Monday, 17 September 2007

Old ramblings.

  












My name is Harmen Hielkema
My background is in music, sailing, art, design, and education. I am naturally inclined toward experiential practical research activities. I'm drawn to the problem of defining and teaching the mysterious inward process of intuitive design. My inclination is to search out the unique and unusual
I am also passionate about efficiency and sustain ability as philosophical positions from which to view problem solving in design, both in theory and in practice.
My extensive practical back ground has put me in touch with some of the great creative minds in New Zealand today. By observing and interacting with these people during the course of my career I have been fortunate enough to have shared with them a variety of philosophical ideas and approaches to problem solving.
This diversity has enabled me to experience first hand the connections and similarities in designing solutions and creating new and original outcomes.

So many of the worlds' classic designs are utterly simple. The knife, the wheel, the pen, the hammer, refined for the work they were designed to do, reduced to the bare minimum of parts, these designs endure because of their simplicity. (I mistrust the inherent vulnerability of complexity)

My philosophy of design simplicity is strongly influenced by my relationship with the waka ama Toroa.














Toroa is the name of my canoe. Toroa is the Maori name for the wandering albatross.
A 5.6 metre sailing waka ama or outrigger sailing canoe, Toroa is of a type common to many of the cultures of Oceania. The result of the combined intuitive design approach of generations of equatorial Oceanic people they are unique to the Pacific region, isolated parts of the Indian Ocean and the Indonesian Archipelago. This particular variety of Waka ama is also known as Prahu, Proa, Vaka, Va-a, Wa, depending on language use and regional dialect, whether Micronesian, Melanesian or Polynesian. In New Zealand the name "waka ama" is most commonly used.

Every culture with very few exceptions, somewhere in its past has some connection with the sea and a technology for moving or sailing on it. The sailboat was the first machine to give men freedom of motion without harnessing muscle power. Few of us any longer recognize that the sailboat was truly the first instrument which freed us from bondage to the land ... the waka ama, the first sailboat that could move up wind. This invention made previously inaccessible areas of the world accessible to man, ... Neither do we recall, unless our attention is drawn to it that the sailboat was the first machine to achieve powered motion without rotating parts. Bernard Smith, The 40 Knot Sailboat, Grosset & Dunlap, New York, 1963.

Vessels were designed for peoples needs out of the materials at their disposal. Trees, coconuts, driftwood. Tools were of shell, fire, and stone (where available). Evolution, ingenuity and ritual guided their hands as they created craft of elegant, functional simplicity. Lives were invested in these canoes, time and resources. A person's mana or status was determined by the quality size and speed of the vessel. This assured their future in the equilibrium of their relationship with Tangaroa the sea god, the evolution of a flexible pattern. The quality of the canoe, all that protected its occupants from the awesome power of the ocean, was in many instances, sculpted from the trunks of living trees, pacified and sacrificed with deep respect for their life force. Small wonder that pacific canoes were (and still are) regarded as living beings in their own right, endowed with the status of an important community member. Canoes were consulted by their owner, communication taking place in meditation and ritual at a deeply personal level. Imagine, if you can, a view of the world in which matters of great significance are discussed with the spirit of a canoe!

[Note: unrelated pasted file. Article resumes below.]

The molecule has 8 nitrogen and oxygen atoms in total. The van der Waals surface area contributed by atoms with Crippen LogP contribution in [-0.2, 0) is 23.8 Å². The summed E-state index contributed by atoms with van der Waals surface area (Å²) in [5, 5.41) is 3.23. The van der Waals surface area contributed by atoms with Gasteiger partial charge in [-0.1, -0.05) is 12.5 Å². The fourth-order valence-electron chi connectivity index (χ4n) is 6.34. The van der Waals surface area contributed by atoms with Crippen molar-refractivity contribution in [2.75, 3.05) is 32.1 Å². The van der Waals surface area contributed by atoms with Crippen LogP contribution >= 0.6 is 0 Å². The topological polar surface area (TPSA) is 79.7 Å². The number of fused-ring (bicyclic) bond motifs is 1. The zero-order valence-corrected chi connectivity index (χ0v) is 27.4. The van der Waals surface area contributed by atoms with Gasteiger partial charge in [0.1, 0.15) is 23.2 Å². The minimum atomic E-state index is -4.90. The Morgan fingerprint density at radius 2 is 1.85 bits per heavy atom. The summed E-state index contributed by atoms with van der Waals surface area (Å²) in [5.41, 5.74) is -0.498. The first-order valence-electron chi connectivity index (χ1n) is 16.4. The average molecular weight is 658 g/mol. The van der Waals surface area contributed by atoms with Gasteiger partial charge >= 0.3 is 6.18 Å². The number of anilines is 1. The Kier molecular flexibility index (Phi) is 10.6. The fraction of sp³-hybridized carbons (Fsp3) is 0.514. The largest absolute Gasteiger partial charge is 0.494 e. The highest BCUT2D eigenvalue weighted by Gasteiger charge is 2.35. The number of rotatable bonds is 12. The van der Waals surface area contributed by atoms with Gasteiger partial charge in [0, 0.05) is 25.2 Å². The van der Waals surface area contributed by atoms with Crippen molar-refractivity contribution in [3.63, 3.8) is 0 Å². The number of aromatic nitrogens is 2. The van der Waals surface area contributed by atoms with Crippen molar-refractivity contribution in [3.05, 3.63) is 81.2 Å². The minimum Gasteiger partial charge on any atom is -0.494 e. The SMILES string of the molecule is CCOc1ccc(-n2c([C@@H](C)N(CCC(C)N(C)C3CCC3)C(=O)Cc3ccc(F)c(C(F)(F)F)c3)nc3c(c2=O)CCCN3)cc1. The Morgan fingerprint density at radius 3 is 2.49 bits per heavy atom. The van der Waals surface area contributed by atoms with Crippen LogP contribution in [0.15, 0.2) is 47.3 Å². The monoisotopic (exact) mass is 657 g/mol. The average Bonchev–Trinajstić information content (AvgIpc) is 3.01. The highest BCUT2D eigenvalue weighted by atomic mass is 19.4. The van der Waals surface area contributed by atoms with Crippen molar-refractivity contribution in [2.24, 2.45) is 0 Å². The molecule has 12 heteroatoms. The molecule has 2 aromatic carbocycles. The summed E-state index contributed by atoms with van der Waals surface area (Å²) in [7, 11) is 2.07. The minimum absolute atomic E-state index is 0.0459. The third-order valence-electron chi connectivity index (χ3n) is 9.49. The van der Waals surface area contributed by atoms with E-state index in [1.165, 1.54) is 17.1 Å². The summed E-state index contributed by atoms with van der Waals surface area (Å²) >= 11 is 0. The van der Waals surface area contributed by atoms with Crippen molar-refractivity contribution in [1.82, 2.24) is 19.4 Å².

There is much to know about the material sailing culture of the Pacific, most of which has been diluted or destroyed by Western influence, leaving a large void in the understandings of how such vessels were built and sailed. This is especially true in the more remote and isolated centres of Pacific culture such as those found in Auckland and Los Angeles. Of these very large populations few now retain or practice the ways of their ancestors.
The son of immigrants myself I have come to identify with some of these issues. My love of sailing and the secrets I have uncovered along the way, is in part a personal healing process.

. The closer I look at these extraordinary vessels and their intuitive designers the more humble I feel. It is far too easy to overlook the obvious when it comes to artifacts of a different culture, immersed as we are in a highly technological belief system. Arrogance and complacency can blind us to the benefits of new [and old] ideas and possibilities. Of course this is a universal problem and not confined just to the people of the Pacific.
There is no doubt that the invasive arrival of the European brought bewildering and devastating change to the culture of the Pacific people. The consequences of this clash of cultures is manifesting itself in issues such as land and resource ownership, intellectual property rights, pertaining to traditional art forms. History teaches us that this process is fraught with difficulty, causing division and misunderstanding, in some cases, violation of basic human rights, revolution and even genocide.
Contemporary generations representing these pacific cultures have in common an indomitable and aggressive spirit which has commanded national and international respect in their struggle to reassert themselves. A renewal of cultural awareness is encouraging individuals to recreate the artefacts of their ancestors in the hope of finding a renewed sense of connection to the pacific region.
"Doing what someone else has done before is the best way to start feeling like they did, and I want that feeling as much as I want a finished canoe" (Dina J., Voyage of the Ant, Stackpole, USA, 1989

We as individuals in a world of constant and bewildering change each from societies, derived from a multiplicity of cultures are seeking answers to some fundamental questions about what it is to be human; as if we are searching for some kind of connection between ourselves and the world, from which I believe many of us are experiencing an ever increasing sense of disconnection. Does this cause us to quest for knowledge of our history, to fill in the missing pieces of the puzzle, to create for ourselves the experiences of our ancestors through the re-creation of their artifacts; the only clues they left us?